In a development that is likely to trigger an increase in the number of unfair labor practice charges filed under the National Labor Relations Act (“NLRA”), the Occupational Safety and Health Administration (“OSHA”) recently agreed that it will notify complainants who file an untimely retaliation claim under Section 11(c) of the Occupational Safety and Health Act of 1970 (the “OSH Act”) that they may file an unfair labor practice charge with the National Labor Relations Board (“NLRB”). Section 11(c) of the OSH Act bars retaliation against workers who report safety hazards. The OSH Act has a 30-day statute of limitations, while workers have six months to file an unfair labor practice charge with the NLRB. Under a new cooperation agreement with the NLRB, OSHA agents will provide untimely complainants with information about the NLRB and how to file a charge under the NLRA.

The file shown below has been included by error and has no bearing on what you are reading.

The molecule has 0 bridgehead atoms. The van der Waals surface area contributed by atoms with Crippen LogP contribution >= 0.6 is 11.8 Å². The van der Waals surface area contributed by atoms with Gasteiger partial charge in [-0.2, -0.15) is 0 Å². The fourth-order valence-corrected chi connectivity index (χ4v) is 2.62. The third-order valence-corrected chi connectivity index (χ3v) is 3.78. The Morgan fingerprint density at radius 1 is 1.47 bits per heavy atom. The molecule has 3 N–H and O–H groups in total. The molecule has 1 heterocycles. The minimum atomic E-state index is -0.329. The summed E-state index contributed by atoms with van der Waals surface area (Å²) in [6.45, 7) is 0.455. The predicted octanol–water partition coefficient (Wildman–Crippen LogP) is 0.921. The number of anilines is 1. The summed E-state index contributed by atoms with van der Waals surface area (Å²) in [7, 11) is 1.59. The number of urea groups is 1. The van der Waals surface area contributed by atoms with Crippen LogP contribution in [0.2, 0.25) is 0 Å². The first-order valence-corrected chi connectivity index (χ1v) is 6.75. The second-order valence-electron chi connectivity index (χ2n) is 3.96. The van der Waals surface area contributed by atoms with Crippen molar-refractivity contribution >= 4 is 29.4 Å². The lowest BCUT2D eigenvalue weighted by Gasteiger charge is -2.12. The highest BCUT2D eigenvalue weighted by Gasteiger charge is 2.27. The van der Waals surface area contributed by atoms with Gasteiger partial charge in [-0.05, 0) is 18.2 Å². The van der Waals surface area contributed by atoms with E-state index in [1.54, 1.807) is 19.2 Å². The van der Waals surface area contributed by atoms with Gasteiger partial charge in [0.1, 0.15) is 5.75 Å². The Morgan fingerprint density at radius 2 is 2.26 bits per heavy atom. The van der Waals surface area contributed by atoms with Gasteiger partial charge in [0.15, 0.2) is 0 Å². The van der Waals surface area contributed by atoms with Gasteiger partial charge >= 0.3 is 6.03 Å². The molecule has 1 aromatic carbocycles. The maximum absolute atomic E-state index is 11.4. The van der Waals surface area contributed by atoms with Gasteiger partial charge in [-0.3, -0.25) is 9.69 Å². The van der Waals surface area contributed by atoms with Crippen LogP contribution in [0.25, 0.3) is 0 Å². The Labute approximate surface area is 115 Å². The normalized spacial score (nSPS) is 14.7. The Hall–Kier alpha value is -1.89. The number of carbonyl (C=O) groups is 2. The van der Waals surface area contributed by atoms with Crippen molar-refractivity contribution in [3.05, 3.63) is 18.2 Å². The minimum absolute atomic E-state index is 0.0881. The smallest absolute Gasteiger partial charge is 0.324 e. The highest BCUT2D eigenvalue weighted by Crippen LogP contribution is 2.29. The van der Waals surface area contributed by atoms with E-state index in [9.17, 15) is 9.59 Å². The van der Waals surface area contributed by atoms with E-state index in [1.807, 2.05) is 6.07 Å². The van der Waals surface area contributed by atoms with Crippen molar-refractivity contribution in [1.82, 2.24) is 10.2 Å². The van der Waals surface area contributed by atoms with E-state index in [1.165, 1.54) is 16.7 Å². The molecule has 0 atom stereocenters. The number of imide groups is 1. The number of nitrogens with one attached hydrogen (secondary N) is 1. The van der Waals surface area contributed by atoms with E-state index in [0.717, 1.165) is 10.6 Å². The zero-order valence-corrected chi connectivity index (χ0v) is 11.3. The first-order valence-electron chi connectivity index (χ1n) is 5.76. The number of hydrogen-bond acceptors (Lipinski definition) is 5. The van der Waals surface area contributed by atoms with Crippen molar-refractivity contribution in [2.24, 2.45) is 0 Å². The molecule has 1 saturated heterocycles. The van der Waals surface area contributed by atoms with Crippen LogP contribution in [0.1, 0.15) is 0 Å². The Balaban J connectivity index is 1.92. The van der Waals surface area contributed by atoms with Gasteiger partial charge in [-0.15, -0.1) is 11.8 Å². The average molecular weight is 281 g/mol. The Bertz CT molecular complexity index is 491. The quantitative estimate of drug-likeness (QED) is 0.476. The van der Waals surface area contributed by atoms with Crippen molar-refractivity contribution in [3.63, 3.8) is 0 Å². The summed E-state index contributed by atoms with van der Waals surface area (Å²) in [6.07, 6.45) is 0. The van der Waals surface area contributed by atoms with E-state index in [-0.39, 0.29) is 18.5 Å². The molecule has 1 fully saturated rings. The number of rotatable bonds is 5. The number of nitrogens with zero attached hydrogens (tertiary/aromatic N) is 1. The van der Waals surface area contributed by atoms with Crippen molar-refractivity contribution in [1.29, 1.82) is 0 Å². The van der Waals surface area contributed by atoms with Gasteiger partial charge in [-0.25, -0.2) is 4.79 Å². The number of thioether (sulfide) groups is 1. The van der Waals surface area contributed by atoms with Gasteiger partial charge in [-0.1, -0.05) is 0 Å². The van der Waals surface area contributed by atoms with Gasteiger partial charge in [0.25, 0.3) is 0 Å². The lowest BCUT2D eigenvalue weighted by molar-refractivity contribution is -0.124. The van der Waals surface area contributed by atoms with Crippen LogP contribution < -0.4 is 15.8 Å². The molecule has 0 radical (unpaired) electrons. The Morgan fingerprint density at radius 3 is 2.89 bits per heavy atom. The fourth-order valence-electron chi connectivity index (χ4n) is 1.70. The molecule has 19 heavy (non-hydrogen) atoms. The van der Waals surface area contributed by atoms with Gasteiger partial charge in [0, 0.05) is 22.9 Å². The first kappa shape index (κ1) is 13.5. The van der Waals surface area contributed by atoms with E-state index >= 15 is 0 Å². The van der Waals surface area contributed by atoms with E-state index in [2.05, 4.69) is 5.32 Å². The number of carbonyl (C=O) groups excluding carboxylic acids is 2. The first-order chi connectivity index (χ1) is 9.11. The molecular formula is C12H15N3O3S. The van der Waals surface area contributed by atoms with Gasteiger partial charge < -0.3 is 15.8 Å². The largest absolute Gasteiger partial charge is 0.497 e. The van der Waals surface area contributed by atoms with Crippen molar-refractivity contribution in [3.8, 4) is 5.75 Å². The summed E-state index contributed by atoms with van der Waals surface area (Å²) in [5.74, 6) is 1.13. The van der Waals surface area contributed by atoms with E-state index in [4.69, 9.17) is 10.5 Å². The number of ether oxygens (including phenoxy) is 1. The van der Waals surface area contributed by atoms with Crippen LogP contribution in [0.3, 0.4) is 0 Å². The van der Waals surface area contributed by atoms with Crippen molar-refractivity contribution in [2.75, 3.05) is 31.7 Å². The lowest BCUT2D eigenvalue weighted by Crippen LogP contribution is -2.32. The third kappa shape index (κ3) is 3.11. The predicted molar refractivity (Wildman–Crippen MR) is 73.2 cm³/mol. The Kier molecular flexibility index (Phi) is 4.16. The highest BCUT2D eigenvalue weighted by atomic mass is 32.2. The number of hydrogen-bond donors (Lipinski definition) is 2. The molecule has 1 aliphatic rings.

Unlike the OSH Act, the NLRA is not specifically a workplace safety law. However, the NLRA gives employees the right to act together to affect the terms and conditions of employment, and this right can encompass a concerted complaint about or report of unsafe working conditions. The NLRA also protects the right of employees, whether acting together or individually, to refuse to perform work that they believe in good faith to be abnormally dangerous. While not all OSH Act retaliation claims will fall under the protection of the NLRA and thus, the jurisdiction of the NLRB, the NLRB is expected to take a broad view of its enforcement powers in this context. The referral program is therefore likely to result in an uptick of unfair labor practice charges against employers of both unionized and non-unionized workforces.

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